‘She-Hulk: Attorney at Law’ review: Tatiana Maslany stars in a Marvel comedy that’s too weak to be a hit

Ironically, the most hyped item before the premiere – what the main computer-generated character looks like – is the least of the show’s worries. For the most part, these scenes are fine, although perhaps a bit reminiscent of “Avatar” in the way the Hulks dominate ordinary people.

Instead, the show gets bogged down in comedy that’s not easy to be green and emphasizes quirkiness, feeling episodic in the extreme, after the obligatory origin story be ruled out. While there’s nothing wrong with slimy office comedy, based on the four previewed episodes, this genre hardly plays to Marvel’s strengths.

For those unfamiliar with the character, the premiere dutifully installs Tatiana Maslany’s Jennifer Walters as the cousin of Bruce Banner, aka the Hulk (Mark Ruffalo), who accidentally mixes her blood with his, giving her extraordinary strength and size. (6’7″, in his case, so a bit more down to earth).

Unfortunately, that same episode also establishes that Jessica will occasionally break the fourth wall and speak directly to the audience, a pretty tired device that proves particularly troublesome in this context, as she adjusts to the vagaries of coming and going between his superpowered and me ordinary.

“There’s no going back to who you were before,” Hulk tells her, though part of She-Hulk’s DNA is that she gradually recognizes certain beneficial aspects of her larger-than-life personality. .

“She-Hulk” thus offers what amounts to a TMZ and tabloid-informed view of the superhero world, with reluctant newcomer Jessica serving as the de facto guide. If the idea is promising, the execution fails despite the occasional laugh.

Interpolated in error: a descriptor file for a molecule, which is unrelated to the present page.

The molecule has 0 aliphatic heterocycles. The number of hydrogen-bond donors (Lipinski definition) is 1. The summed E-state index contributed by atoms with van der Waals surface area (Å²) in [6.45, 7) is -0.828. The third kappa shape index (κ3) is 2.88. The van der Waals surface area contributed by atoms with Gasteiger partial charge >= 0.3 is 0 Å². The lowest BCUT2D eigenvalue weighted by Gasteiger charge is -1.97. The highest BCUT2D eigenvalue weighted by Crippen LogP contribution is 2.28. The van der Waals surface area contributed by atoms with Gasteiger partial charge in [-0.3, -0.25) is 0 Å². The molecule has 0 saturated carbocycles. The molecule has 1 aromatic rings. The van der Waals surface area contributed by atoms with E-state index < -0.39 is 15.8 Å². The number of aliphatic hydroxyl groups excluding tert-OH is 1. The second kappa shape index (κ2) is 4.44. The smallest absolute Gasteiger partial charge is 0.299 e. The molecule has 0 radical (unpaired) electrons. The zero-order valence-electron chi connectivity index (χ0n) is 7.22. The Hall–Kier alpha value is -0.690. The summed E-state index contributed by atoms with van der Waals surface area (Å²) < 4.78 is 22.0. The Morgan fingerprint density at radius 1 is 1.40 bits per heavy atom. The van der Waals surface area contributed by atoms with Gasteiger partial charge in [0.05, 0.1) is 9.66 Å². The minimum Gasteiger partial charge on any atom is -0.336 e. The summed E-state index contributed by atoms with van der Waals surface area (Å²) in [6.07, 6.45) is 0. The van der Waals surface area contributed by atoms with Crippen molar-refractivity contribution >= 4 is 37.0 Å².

Comedian Jessica Gao and director Kat Coiro (whose recent credits include Jennifer Lopez’s “Marry Me”) have fun with the wonder of it all, from the various cameos to references to early Hulk films not starring Ruffalo at Jessica’s unhealthy interest in Captain America’s personal life. In Maslany, the chameleon star of “Orphan Black,” they also have a solid lead, without giving him the kind of material to flex those muscles.

The main problem is that there’s nothing to really drive the narrative, with Jameela Jamil, as superpowered influencer Titania, barely fitting into the early installments, each featuring a mid-credit gag.

The proposition underlying Marvel’s Disney+ series hinges on the ability to feature stories, characters, and tones that wouldn’t have the weight or appeal of carrying a big-screen incarnation, again, a approach not without merit. The end effect, however, after an auspicious start, leaned more towards diluting the flagship brand than increasing it.

Even though the first series had their flaws, they usually contained enough thrills to justify the considerable hype. In contrast, “She-Hulk: Attorney at Law” presents a flimsy case to stick to until the end. While the remaining episodes could overturn that summary judgment, so far it doesn’t have the appeal to win the appeal.

“She-Hulk: Attorney at Law” premieres August 18 on Disney+.


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